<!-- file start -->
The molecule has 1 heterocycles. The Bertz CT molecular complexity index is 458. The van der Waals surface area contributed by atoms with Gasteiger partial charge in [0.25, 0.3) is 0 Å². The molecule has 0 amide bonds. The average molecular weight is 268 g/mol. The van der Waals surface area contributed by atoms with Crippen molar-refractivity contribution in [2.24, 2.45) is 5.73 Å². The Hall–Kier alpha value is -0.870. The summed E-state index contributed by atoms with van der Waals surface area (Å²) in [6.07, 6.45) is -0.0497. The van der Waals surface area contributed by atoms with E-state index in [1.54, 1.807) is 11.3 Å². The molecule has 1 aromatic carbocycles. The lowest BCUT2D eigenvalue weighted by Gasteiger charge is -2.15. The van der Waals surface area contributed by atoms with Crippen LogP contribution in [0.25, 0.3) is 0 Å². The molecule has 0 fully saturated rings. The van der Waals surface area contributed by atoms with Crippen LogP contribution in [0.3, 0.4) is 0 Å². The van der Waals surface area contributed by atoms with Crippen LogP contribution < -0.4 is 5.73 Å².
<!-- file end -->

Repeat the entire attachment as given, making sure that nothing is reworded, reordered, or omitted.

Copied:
The molecule has 1 heterocycles. The Bertz CT molecular complexity index is 458. The van der Waals surface area contributed by atoms with Gasteiger partial charge in [0.25, 0.3) is 0 Å². The molecule has 0 amide bonds. The average molecular weight is 268 g/mol. The van der Waals surface area contributed by atoms with Crippen molar-refractivity contribution in [2.24, 2.45) is 5.73 Å². The Hall–Kier alpha value is -0.870. The summed E-state index contributed by atoms with van der Waals surface area (Å²) in [6.07, 6.45) is -0.0497. The van der Waals surface area contributed by atoms with E-state index in [1.54, 1.807) is 11.3 Å². The molecule has 1 aromatic carbocycles. The lowest BCUT2D eigenvalue weighted by Gasteiger charge is -2.15. The van der Waals surface area contributed by atoms with Crippen LogP contribution in [0.25, 0.3) is 0 Å². The molecule has 0 fully saturated rings. The van der Waals surface area contributed by atoms with Crippen LogP contribution in [0.3, 0.4) is 0 Å². The van der Waals surface area contributed by atoms with Crippen LogP contribution < -0.4 is 5.73 Å².